Under the compact, Colorado was allocated 51.75% or roughly 3.9mm acre-feet. Colorado currently uses 2.367mm acre-feet annually, significantly less than its full allocation.


The cornerstone of the "Law of the River", this Compact was negotiated by the seven Colorado River Basin states and the federal government in 1922. It defined the relationship between the upper basin states, where most of the river's water supply originates, and the lower basin states, where most of the water demands were developing. At the time, the upper basin states were concerned that plans for Hoover Dam and other water development projects in the lower basin would, under the Western water law doctrine of prior appropriation, deprive them of their ability to use the river's flows in the future.


The states could not agree on how the waters of the Colorado River Basin should be allocated among them, so the Secretary of Commerce Herbert Hoover suggested the basin be divided into an upper and lower half, with each basin having the right to develop and use 7.5 million acre-feet (maf) of river water annually. This approach reserved water for future upper basin development and allowed planning and development in the lower basin to proceed.



The primary authorization for the Flaming Gorge Reservoir was to develop water for the Upper Basin states, including Colorado.

In 1956, Congress took a huge step toward helping the Upper Basin states develop their Compact entitlements. The Colorado River Storage Project Act (“CRSPA”), 43 USC § 620, provides for the construction of four large reservoirs, including Flaming Gorge in the Upper Basin:


In order to initiate the comprehensive development of the water resources of the Upper Colorado River Basin, for the purposes, among others, of regulating the flow of the Colorado River, storing water for beneficial consumptive use, making it possible for the States of the Upper Basin to utilize, consistently with the provisions of the Colorado River Compact, the apportionments made to and among them in the Colorado River Compact and the Upper Colorado River Basin Compact, respectively, … the Secretary of the Interior is authorized (1) to construct, operate, and maintain the following initial units of the Colorado River storage project, consisting of dams, reservoirs, power plants, transmission facilities and appurtenant works: Wayne N. Aspinall, Flaming Gorge, Navajo (dam and reservoir only), and Glen Canyon ….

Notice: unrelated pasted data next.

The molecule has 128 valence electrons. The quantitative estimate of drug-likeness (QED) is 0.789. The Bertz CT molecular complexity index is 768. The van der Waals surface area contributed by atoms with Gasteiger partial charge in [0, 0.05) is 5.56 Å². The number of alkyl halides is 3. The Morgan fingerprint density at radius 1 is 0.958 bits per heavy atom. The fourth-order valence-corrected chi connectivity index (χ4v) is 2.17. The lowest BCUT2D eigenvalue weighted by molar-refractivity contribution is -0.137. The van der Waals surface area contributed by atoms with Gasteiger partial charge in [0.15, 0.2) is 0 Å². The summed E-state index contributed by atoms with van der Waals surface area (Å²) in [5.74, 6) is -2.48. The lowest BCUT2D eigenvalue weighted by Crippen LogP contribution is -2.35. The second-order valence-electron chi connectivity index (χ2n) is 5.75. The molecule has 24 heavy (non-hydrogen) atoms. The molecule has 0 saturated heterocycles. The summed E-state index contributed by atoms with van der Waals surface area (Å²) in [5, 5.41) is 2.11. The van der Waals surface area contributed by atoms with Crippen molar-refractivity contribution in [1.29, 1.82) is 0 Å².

CRSPA directs the Secretary of the Interior to operate these facilities in accordance with reclamation law. 43 USC § 620 c. 



The EIS describes the potential effects of modifying the operation of Flaming Gorge Dam to assist in the recovery of four endangered fish, and their critical habitat, downstream from the dam.



Provides an overview of Project Need, Project Description, Environmental Impacts, and Compact Issues



The United States Bureau of Reclamation identified 165,000 acre-feet of water available in the Flaming Gorge/Green River system by utilizing the recent Record of Decision and subtracting all potential consumptive uses to identify available surpluses in the system.